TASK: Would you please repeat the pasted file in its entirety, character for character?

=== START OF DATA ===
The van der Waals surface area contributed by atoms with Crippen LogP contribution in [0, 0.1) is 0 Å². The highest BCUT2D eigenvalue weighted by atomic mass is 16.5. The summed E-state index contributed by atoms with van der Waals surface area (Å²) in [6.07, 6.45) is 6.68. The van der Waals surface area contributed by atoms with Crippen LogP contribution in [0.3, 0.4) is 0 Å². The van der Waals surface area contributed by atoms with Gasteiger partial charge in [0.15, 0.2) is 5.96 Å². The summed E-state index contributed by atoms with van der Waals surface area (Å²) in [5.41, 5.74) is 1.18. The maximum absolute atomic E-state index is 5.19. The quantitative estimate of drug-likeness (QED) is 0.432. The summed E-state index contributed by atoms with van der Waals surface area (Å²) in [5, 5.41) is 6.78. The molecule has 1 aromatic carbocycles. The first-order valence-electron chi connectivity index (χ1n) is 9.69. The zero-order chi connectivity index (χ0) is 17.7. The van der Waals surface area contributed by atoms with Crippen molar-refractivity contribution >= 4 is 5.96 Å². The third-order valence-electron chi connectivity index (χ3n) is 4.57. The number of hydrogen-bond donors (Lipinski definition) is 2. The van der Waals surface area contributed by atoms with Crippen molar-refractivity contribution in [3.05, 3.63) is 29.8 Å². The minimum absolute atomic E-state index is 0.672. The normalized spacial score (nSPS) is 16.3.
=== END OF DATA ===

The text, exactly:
The van der Waals surface area contributed by atoms with Crippen LogP contribution in [0, 0.1) is 0 Å². The highest BCUT2D eigenvalue weighted by atomic mass is 16.5. The summed E-state index contributed by atoms with van der Waals surface area (Å²) in [6.07, 6.45) is 6.68. The van der Waals surface area contributed by atoms with Crippen LogP contribution in [0.3, 0.4) is 0 Å². The van der Waals surface area contributed by atoms with Gasteiger partial charge in [0.15, 0.2) is 5.96 Å². The summed E-state index contributed by atoms with van der Waals surface area (Å²) in [5.41, 5.74) is 1.18. The maximum absolute atomic E-state index is 5.19. The quantitative estimate of drug-likeness (QED) is 0.432. The summed E-state index contributed by atoms with van der Waals surface area (Å²) in [5, 5.41) is 6.78. The molecule has 1 aromatic carbocycles. The first-order valence-electron chi connectivity index (χ1n) is 9.69. The zero-order chi connectivity index (χ0) is 17.7. The van der Waals surface area contributed by atoms with Crippen molar-refractivity contribution >= 4 is 5.96 Å². The third-order valence-electron chi connectivity index (χ3n) is 4.57. The number of hydrogen-bond donors (Lipinski definition) is 2. The van der Waals surface area contributed by atoms with Crippen molar-refractivity contribution in [3.05, 3.63) is 29.8 Å². The minimum absolute atomic E-state index is 0.672. The normalized spacial score (nSPS) is 16.3.